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I've seen this answer and this one. I think I've done what they say to do, but I'm still having trouble.

I've copied /usr/share/applications/gnome-terminal.desktop to ~/.local/share/applications/. I then edited that file to look like this

[Desktop Entry]
Comment=Use the command line

[New Shortcut Group]
Name=New Terminal

[NewDev Shortcut Group]
Name=New Development Terminal
Exec=gnome-terminal --window-with-profile=Development

I then chowned the file to make me the owner instead of root. I closed all my terminals and removed the terminal icon from the launcher.

Now, if I open Terminal from the dash, I get a new launcher icon which has the new quicklist. But if I press Ctrl + Alt + T, it opens a different terminal icon, which doesn't have the quicklist.

What's worse is that if I keep the new icon in the launcher and then close all terminals, using the new quicklist opens a new terminal with the correct profile, but with a new icon without the quicklist.

I made a video here of some of the weird behavior.

I also tried editing the /usr/share/applications/ file directly, but that didn't work at all. I got no new quicklist, and clicking on the launcher icon wouldn't load a terminal at all.

What am I doing wrong in creating quicklists?

share|improve this question
There doesn't appear anything wrong with your .desktop. – doug Oct 27 '11 at 2:38
Sorry about 2 comments - don't get how they work here. Anyway - Try removing your current launcher icon, then log out/in. After that browse to ~/.local/share/applications & drag that .desktop you created on to the launcher. (All my terminal quicklists are controlled by the same icon, as is Crtl+Alt+T – doug Oct 27 '11 at 2:47
@doug Just tried this. When I use the quicklist to open a new profile Terminal it opens in a new launcher icon. Ctrl + Alt + T also opens in a new launcher icon. – Kris Harper Oct 27 '11 at 23:02
Can't dup that here, it sounds like you're getting a new process for each of your variations, this would give you new 'running' icons. Have you checked that? – doug Oct 28 '11 at 1:38
@doug I don't think it's spawning a new process, because the old icon never has anything running. All of the terminals get grouped into one icon. I made a video here showing some of the behavior. – Kris Harper Oct 28 '11 at 2:16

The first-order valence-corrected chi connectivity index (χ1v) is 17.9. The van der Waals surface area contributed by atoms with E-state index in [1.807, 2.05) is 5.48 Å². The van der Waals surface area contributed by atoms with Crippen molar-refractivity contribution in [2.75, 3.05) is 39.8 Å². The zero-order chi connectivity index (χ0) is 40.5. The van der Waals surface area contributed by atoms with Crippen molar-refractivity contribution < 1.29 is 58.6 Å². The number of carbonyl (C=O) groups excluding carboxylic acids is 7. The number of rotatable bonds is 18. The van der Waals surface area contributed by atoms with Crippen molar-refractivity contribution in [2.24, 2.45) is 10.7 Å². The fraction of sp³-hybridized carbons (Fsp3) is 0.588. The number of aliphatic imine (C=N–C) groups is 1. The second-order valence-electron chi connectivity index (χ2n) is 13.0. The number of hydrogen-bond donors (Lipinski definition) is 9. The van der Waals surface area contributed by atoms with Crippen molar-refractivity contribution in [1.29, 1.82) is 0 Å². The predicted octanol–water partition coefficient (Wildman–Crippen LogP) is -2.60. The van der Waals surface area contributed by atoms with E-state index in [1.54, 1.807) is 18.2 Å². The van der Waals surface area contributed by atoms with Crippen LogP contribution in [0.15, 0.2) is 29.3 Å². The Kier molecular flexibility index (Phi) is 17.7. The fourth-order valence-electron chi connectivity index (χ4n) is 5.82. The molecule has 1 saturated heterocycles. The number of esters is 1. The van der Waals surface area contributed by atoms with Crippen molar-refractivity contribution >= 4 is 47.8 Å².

up vote 2 down vote accepted

What I think you should try is this -

Open your custom gnome-terminal.desktop in a text editor

Remove this line & it's space entirely, then save. You may want to then do a log out/in & try again

share|improve this answer
I'll try this when I get home, but that line is there in the default .desktop file. The only lines I changed are X-Ayatana-Desktop-Shortcuts=New;NewDev and the last five lines. – Kris Harper Oct 28 '11 at 20:55
Wow, this worked! Thank you very much. – Kris Harper Oct 28 '11 at 22:29
It's 'okay' for that line to be in the installed .desktop, not so when it's in an alternate location. This will also affect other modded .desktop, nautilus-home is another – doug Oct 29 '11 at 0:14

Its not a problem with quicklists, Ctrl + Alt + T appears to be hard coded to the gnome-terminal command. I confirmed this by creating a gnome-terminal symlink in my ~/bin and binding it to a different executable.

To work around this you can create your own short cut with your custom command in System Settings -> Keyboard -> Shortcuts -> Custom Shortcuts, as the system commands cannot be edited save for changing the shortcut keys

This will disable the current Terminal Launcher shortcut, if you use the same command.

share|improve this answer
It's more than that though. Once I have my quicklist working, if I use it to open a new profile terminal, it will open in another launcher icon. Strangely, this only happens if there aren't any terminal windows open, otherwise it'll just join the currently open terminal icon. – Kris Harper Oct 27 '11 at 1:11

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